What’s Going On At Stockton?

Failed state-owned coal company Solid Energy may no longer be hitting the headlines, but that doesn’t mean there’s nothing going on – far from it. And the consequences may be very serious.

Our sources on the West Coast tell us that between 15 and 20 groups of potential buyers, mainly from India, have been through Solid Energy’s big Stockton mine there.

We also know that Bathurst Resources, the Australian coal mining company that fled Australia and set up in New Zealand, and which has managed to make a fearful mess of the unique and biodiverse Denniston Plateau in the course of a largely failed attempt to extract coal from it at an economic price, is trying to buy Stockton.

Work on the Denniston Plateau has now stopped.

Work on the Denniston Plateau has now stopped – but the destruction wrought by Bathurst Resources remains.

Republic Investment Management of Singapore recently bought a 20% stake in Bathurst Resources, and they are seeking to acquire more, possibly with a view to taking a controlling interest. This has allowed Bathurst to raise funds in relation to “an impending NZ coal opportunity”, which we believe may be the attempted purchase of Stockton and other coal deposits which Solid Energy has the rights to but has not attempted to mine.

As the industry mouthpiece NZ Resources notes (24 June 2016), “for coal in NZ this is fire sale season”.

On one level, that’s a good sign: it reflects the parlous state of the coal industry both domestically and internationally, and the growing acknowledgment that King Coal, bruised and weakened but still dangerous, must be prised off his throne.

But fire sale season carries a high risk: with the backing of their mystery overseas investors, Bathurst – or one of the companies that has toured Stockton – might be able to take advantage of those fire sale prices to sweep up a bundle of former Solid Energy assets and bundle them with its own resources, such as the nearby Denniston mine.

Bundling Stockton, Happy Valley (adjacent and now being mined), the Escarpment mine on Denniston, and the proposed Te Kuha would create an asset large enough to interest a big overseas miner. Then, taking a cavalier approach to the environment and worker safety alike (as the record shows occurs in India), they might seek to claw what coal they can from the ground while there is still a buck to be made.

Whereas the coal industry in China has been in decline in recent years, in India , coal is still trying to expand. If we are not vigilant, we might end up with a future in which Indian steel mills and cut-rate New Zealand milk powder plants alike are supplied by coal made cheap enough to mine by Solid Energy’s past recklessness and the Government’s continued avoidance of real action on climate change.

This story has been hiding away in the shadows. It’s time for it to be brought into the light.

7 responses to “What’s Going On At Stockton?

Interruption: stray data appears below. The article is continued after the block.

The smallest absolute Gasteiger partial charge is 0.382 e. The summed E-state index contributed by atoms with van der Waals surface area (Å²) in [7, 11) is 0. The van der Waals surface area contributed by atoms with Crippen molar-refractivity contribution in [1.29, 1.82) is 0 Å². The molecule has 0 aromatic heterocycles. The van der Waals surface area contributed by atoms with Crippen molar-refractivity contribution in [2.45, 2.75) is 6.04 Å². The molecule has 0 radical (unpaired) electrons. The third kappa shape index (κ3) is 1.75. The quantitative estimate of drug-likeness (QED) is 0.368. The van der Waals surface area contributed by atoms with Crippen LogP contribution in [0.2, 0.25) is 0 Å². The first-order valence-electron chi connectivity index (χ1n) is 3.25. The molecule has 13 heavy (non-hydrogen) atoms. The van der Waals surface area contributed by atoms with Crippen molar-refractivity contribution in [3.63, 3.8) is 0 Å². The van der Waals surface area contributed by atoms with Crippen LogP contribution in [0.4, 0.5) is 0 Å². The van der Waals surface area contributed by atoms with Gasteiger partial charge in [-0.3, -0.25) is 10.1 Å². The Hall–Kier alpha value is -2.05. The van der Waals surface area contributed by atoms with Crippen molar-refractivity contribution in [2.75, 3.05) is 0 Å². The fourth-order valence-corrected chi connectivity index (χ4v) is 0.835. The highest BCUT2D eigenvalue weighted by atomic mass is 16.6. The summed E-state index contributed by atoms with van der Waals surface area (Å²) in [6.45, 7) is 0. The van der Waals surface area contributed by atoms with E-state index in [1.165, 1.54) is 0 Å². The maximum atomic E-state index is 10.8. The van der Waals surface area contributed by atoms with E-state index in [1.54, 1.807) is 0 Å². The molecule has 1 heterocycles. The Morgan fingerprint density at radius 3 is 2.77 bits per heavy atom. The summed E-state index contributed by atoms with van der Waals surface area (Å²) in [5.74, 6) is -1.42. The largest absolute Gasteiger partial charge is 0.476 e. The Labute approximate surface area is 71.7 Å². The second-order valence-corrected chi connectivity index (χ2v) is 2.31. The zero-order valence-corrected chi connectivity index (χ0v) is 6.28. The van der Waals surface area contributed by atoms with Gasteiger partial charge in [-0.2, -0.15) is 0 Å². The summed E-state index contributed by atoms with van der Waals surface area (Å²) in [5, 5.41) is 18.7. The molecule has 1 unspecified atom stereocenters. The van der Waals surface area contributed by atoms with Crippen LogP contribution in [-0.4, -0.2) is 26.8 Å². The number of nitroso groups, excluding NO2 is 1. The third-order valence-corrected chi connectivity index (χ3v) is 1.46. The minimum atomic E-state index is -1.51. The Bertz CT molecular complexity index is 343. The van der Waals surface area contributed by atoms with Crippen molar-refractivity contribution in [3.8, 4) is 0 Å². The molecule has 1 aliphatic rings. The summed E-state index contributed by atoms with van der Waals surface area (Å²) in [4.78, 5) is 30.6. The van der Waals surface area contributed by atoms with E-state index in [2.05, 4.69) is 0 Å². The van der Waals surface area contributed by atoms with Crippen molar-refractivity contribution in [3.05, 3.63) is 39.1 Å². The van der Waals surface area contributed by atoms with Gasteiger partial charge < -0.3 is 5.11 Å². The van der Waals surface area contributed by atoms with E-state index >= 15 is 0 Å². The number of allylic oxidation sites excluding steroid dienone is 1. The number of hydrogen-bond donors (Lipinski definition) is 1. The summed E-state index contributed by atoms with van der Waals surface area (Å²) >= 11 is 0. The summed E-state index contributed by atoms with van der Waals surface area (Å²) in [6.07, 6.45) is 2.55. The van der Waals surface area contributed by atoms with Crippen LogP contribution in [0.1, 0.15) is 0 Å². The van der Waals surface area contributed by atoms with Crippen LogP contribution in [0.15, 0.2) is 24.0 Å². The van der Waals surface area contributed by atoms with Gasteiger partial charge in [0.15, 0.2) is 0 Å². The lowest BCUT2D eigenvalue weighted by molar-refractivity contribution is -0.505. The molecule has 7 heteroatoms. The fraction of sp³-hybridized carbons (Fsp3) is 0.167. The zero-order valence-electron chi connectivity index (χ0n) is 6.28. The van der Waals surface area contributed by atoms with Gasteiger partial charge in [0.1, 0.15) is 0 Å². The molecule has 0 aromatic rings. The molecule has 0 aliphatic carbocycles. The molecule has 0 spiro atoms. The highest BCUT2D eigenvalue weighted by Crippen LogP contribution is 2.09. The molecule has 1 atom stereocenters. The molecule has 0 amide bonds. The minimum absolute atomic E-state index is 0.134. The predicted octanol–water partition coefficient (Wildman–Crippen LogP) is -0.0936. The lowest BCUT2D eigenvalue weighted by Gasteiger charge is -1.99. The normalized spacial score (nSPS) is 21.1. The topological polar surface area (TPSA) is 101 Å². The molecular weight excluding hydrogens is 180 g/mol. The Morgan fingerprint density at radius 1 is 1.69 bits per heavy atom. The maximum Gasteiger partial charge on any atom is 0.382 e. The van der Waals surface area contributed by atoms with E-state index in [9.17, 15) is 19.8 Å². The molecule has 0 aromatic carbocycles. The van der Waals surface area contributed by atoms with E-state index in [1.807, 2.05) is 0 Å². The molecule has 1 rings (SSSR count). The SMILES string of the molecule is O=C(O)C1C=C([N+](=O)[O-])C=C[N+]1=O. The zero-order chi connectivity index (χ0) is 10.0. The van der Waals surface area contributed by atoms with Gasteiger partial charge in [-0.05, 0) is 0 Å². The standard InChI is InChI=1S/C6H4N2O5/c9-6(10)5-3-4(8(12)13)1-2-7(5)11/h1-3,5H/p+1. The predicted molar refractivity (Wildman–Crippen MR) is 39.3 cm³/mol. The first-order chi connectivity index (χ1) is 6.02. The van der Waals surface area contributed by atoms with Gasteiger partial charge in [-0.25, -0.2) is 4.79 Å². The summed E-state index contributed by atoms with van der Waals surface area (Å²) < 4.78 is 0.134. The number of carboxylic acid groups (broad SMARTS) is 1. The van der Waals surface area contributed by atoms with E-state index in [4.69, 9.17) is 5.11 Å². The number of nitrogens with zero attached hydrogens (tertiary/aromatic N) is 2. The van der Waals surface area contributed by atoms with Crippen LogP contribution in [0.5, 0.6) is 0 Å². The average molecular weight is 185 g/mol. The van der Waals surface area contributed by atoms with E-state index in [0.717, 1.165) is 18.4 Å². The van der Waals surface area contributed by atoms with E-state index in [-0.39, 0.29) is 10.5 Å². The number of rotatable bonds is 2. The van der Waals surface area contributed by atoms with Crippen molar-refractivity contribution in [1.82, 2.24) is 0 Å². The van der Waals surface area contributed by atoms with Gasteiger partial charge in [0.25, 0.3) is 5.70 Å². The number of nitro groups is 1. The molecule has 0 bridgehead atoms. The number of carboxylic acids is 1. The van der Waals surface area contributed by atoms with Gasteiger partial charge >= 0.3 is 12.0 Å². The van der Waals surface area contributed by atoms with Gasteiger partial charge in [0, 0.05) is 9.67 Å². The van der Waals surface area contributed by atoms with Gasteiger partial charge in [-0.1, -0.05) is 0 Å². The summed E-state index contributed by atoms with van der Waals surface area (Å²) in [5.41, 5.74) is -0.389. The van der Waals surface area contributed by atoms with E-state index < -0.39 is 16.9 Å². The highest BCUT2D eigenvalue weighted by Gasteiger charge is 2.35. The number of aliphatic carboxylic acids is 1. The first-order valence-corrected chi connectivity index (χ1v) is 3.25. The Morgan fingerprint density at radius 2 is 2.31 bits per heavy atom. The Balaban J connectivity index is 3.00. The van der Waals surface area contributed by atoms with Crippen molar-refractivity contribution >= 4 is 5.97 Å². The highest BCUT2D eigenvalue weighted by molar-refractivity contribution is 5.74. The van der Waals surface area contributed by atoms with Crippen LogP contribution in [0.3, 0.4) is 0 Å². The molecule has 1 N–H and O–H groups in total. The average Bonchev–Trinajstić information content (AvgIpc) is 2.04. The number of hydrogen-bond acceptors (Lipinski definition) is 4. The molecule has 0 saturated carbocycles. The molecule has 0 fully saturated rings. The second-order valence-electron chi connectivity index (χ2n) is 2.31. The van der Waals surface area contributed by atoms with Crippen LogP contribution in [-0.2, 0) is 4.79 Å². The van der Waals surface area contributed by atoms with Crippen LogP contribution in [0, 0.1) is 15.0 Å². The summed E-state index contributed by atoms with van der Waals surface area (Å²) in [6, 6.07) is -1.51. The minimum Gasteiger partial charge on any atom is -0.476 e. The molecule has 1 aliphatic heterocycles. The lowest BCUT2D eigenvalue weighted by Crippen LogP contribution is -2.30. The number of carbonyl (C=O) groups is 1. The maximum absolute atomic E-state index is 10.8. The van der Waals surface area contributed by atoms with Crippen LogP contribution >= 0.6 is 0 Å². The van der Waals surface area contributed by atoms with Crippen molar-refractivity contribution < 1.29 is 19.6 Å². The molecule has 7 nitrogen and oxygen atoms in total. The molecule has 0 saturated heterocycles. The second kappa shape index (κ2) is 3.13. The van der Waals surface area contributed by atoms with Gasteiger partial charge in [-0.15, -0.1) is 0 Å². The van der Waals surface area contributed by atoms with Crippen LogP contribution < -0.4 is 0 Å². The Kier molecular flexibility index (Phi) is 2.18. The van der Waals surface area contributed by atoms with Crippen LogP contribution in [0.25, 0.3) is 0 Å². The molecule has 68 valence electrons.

1. the coal industry in China has been in decline in recent years

    This is nothing to get excited about. Let’s put it into context: according to Statista, coal production in China declined slightly in each of the last two years, so production in 2015 was 3.6% lower than 2013. Hardly earth-shaking, and two years hardly sets a trend. But note this: the decline amounts to 96.6 million tonnes of coal—about 24 times what New Zealand produced in 2014.

    This suggests perhaps the pointlessness of campaigning against our minuscule coal industry. The two countries stand in stark contrast: China produced 2610 million tonnes of coal in 2015. That means it produced what takes us a year in about 14 hours. About half a day. Does the word ‘hubris’ occur to anyone? What about ‘futile’? Never mind the virtuous example we’d like to set (not that anyone will notice), China is escaping poverty.

    China is the rabbit and we are the lion. When the rabbit was asked how he managed to escape the lion, he explained he was running for his life; the lion was only running for his lunch.

  2. The argument that NZ has less coal use than China so NZ should just carry on burning is ridiculous. I don’t earn very much, so why shouldn’t I just leave tax paying to the big corporates and not pay tax myself. China’s coal consumption has peaked, which is a huge turnaround for the country and the result of efforts to curb pollution. NZ’s emissions continue to rise, and all we do about them is buy dodgy credits.

    • Consider why you want our use to decline: to fight climate change. By eliminating our entire annual consumption of coal (if you could) you wouldn’t make any difference to the climate, you’d just raise the price of electricity even more than before the ETS. Why put our economically disadvantaged citizens deeper into poverty for a literally useless gesture?

    • How do you know that China’s coal consumption has peaked? It’s only been a two-year decline of 3.5%. Sounds like wishful thinking.

  3. Elisabeth Mikkelsen

    The only way to change things is through how we vote next time.

  4. Foreign companies will have no concerns at all about New Zealand habitats and beautiful places. It is appalling that we still hock off our special places to these ghastly people.

    • Concerns don’t really come into it, since people will do the least required of them by local legislation. If foreign companies can damage land and water without penalty, local companies can do so, which means our regulations haven’t caught up yet with latest practices. I agree we must better protect our surroundings, but lobbying the government with a well-constructed case for environmental protection around mining could be more productive than simply expressing your xenophobia.

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